Atousa Saberi has successfully presented her PhD thesis entitled “Kinematics and Dynamics of Oceanic Overflows: Application to the Denmark Strait and Faroe Bank Channel”. Well done Atousa!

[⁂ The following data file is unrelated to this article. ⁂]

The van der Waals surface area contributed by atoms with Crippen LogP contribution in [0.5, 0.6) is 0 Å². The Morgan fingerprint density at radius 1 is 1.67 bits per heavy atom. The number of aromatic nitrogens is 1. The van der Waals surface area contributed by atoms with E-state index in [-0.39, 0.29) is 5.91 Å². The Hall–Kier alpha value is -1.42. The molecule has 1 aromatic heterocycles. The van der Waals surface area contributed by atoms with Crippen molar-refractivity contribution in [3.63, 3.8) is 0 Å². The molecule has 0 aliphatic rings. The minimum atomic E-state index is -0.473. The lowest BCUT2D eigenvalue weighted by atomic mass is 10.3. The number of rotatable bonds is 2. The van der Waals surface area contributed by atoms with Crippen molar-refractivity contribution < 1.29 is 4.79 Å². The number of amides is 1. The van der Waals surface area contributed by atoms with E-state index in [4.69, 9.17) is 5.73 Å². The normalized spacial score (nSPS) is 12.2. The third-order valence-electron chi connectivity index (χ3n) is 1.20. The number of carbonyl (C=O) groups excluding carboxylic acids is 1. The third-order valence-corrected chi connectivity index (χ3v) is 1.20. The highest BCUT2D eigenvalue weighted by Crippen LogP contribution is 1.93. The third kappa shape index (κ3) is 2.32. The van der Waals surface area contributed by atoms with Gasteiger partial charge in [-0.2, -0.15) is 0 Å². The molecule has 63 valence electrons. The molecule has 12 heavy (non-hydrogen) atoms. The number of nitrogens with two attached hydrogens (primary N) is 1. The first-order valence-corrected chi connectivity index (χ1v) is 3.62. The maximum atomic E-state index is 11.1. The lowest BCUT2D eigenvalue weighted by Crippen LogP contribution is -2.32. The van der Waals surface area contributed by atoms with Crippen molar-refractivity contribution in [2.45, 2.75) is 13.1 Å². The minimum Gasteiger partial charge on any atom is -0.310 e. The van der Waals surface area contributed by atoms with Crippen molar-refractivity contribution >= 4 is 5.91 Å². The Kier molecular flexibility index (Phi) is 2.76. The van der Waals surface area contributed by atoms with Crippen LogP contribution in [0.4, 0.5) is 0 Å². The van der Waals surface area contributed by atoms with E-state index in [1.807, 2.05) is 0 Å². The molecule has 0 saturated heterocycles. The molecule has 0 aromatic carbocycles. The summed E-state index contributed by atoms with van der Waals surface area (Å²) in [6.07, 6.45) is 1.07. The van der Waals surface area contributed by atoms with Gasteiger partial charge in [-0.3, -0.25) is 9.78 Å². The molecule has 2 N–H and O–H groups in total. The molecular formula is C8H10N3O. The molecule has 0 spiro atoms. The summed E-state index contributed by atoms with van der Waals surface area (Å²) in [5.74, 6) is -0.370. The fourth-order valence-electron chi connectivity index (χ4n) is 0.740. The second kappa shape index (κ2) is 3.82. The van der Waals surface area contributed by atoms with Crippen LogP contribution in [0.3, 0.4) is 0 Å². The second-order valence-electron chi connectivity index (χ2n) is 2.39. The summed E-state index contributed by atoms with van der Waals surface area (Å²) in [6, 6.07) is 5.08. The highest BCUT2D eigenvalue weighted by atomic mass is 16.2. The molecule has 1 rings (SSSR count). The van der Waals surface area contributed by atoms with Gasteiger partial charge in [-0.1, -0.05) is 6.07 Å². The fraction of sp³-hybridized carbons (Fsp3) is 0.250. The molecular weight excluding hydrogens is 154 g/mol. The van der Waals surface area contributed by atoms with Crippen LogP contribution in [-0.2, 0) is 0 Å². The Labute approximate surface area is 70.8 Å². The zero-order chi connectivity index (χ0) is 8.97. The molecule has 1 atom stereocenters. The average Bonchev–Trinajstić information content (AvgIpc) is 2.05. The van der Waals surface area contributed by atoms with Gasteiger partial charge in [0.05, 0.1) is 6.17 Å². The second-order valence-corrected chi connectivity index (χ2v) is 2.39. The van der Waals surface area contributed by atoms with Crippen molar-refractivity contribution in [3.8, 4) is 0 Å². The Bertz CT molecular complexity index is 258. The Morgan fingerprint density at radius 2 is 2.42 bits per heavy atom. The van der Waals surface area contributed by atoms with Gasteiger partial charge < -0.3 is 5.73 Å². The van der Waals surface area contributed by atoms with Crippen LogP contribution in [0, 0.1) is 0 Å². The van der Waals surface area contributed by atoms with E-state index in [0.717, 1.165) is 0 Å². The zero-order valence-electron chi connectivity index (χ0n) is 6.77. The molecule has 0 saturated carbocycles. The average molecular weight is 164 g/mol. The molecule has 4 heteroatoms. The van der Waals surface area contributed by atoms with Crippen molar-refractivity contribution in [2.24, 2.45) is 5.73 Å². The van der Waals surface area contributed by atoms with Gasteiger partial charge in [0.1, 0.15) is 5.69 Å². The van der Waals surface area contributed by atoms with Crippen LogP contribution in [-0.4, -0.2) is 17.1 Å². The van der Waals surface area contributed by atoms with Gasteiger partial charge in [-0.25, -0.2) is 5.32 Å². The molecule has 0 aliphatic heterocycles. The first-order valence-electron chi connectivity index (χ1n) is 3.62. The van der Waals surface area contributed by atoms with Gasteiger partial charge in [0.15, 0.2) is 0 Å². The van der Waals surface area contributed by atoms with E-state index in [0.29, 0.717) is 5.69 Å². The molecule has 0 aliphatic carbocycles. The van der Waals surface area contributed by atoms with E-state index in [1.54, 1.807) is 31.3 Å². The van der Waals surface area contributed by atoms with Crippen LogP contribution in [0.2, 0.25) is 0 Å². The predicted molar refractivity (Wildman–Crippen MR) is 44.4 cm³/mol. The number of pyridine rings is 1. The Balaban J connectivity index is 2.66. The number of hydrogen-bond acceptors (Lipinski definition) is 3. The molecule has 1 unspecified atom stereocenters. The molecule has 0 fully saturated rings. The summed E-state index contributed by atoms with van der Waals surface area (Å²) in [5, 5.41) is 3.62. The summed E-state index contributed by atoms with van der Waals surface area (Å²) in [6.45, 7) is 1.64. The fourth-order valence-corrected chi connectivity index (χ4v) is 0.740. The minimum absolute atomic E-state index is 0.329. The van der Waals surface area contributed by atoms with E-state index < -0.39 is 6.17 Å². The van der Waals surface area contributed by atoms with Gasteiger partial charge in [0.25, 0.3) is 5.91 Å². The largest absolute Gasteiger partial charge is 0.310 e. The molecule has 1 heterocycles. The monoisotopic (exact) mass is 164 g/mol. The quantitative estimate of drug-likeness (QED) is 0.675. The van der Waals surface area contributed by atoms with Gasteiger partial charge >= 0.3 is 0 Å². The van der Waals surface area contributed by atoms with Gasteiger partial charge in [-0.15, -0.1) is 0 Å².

Here’s her Thesis Abstract: An important mechanism in redistribution of heat and salt in the ocean is known as global meridional overturning circulation. Oceanic overflows contribute to the deep branches of the conveyor belt. Determining overflow dynamics and kinematics is critical to estimating the changes in overflow production and composition as it ultimately impacts global ocean circulation. In this work, we first present the kinematics of a specific sea-strait, and then study some aspects of overflow dynamics. We study the overflow of dense water from Denmark Strait (known as Denmark Strait Overflow, DSO) which feeds the lower limb of the conveyor belt in the northern extremity of the Atlantic Ocean. We investigate the upstream pathways of the DSO through the application of backward Lagrangian particle tracking in a realistic ocean model. The Lagrangian analysis confirms the existence of previously known branches from the North, and it also reveals an additional pathway emerging from south of Iceland. The southern pathways supply over 25% of the DSO during winter of 2008 when the North Atlantic Oscillation (NAO) index was positive and can potentially change depending on the phase of the NAO. The southern pathways mark a more direct route from the near-surface subpolar North Atlantic to the NADW. The second part of this study involves the dynamics of overflow pathway partitioning and the effect of upstream reservoir on overflow production for an idealized sea-strait geometry with a continuously varying (parabolic) cross-section. We use rotating hydraulic theory and idealized modeling to reveal the relation between reservoir conditions, strait geometry, and overflow transport. The results reveal that the basin circulation intrudes more into the channel for a wide parabola with low curvature than a narrow parabola causing large variations in the interface height near the channel. Far enough from the channel entrance, the hydraulically controlled flow in the strait is nearly independent of the basin circulation regardless of the parabolic curvature. Comparing the model to theory, we find that the measurement of the wetted edges of the flow at the critical section can be used for prediction of the volume flux. Based on this finding, we suggest three monitoring strategies for transport estimation and compare the estimates with the observed values at the Faroe Bank Channel. The results show that the estimated transports are within the range of observed values. The third part of this work is about the effect of hydraulic control on the variability in transport observed in some sea-straits on timescales such as the seasonal cycle. We force our numerical model with periodic inflow in the upstream basin for subcritical and hydraulically controlled flow to see the effect of hydraulic control on the suppression of time variability. Results reveal that although the narrowing and shallowing of topography lead to a local suppression of time dependence, the reduction of the amplitude at the sill is stronger for the hydraulically controlled flow, regardless of the forcing frequency and amplitude.